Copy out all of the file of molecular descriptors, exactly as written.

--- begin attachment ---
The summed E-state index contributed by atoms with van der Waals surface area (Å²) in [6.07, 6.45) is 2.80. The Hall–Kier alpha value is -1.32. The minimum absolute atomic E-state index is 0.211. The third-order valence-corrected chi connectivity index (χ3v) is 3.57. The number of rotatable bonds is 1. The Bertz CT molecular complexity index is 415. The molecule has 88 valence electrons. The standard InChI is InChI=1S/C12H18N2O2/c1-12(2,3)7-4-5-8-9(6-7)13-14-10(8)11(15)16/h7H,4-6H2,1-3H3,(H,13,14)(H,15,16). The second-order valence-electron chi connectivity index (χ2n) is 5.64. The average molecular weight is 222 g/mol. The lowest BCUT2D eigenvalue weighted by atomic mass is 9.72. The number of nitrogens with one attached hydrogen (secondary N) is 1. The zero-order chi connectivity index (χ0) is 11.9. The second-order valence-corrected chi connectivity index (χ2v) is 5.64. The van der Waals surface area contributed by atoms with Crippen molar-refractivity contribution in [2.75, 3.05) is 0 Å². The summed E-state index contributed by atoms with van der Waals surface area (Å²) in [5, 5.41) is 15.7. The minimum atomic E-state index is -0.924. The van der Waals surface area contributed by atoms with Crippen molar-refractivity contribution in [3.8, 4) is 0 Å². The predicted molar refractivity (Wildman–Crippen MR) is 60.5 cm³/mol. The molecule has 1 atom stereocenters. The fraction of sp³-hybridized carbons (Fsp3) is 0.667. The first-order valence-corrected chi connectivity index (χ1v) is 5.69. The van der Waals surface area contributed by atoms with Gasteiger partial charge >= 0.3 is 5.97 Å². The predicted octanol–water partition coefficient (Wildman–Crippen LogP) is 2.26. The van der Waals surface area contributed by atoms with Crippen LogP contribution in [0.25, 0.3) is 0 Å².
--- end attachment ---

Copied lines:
The summed E-state index contributed by atoms with van der Waals surface area (Å²) in [6.07, 6.45) is 2.80. The Hall–Kier alpha value is -1.32. The minimum absolute atomic E-state index is 0.211. The third-order valence-corrected chi connectivity index (χ3v) is 3.57. The number of rotatable bonds is 1. The Bertz CT molecular complexity index is 415. The molecule has 88 valence electrons. The standard InChI is InChI=1S/C12H18N2O2/c1-12(2,3)7-4-5-8-9(6-7)13-14-10(8)11(15)16/h7H,4-6H2,1-3H3,(H,13,14)(H,15,16). The second-order valence-electron chi connectivity index (χ2n) is 5.64. The average molecular weight is 222 g/mol. The lowest BCUT2D eigenvalue weighted by atomic mass is 9.72. The number of nitrogens with one attached hydrogen (secondary N) is 1. The zero-order chi connectivity index (χ0) is 11.9. The second-order valence-corrected chi connectivity index (χ2v) is 5.64. The van der Waals surface area contributed by atoms with Crippen molar-refractivity contribution in [2.75, 3.05) is 0 Å². The summed E-state index contributed by atoms with van der Waals surface area (Å²) in [5, 5.41) is 15.7. The minimum atomic E-state index is -0.924. The van der Waals surface area contributed by atoms with Crippen molar-refractivity contribution in [3.8, 4) is 0 Å². The predicted molar refractivity (Wildman–Crippen MR) is 60.5 cm³/mol. The molecule has 1 atom stereocenters. The fraction of sp³-hybridized carbons (Fsp3) is 0.667. The first-order valence-corrected chi connectivity index (χ1v) is 5.69. The van der Waals surface area contributed by atoms with Gasteiger partial charge >= 0.3 is 5.97 Å². The predicted octanol–water partition coefficient (Wildman–Crippen LogP) is 2.26. The van der Waals surface area contributed by atoms with Crippen LogP contribution in [0.25, 0.3) is 0 Å².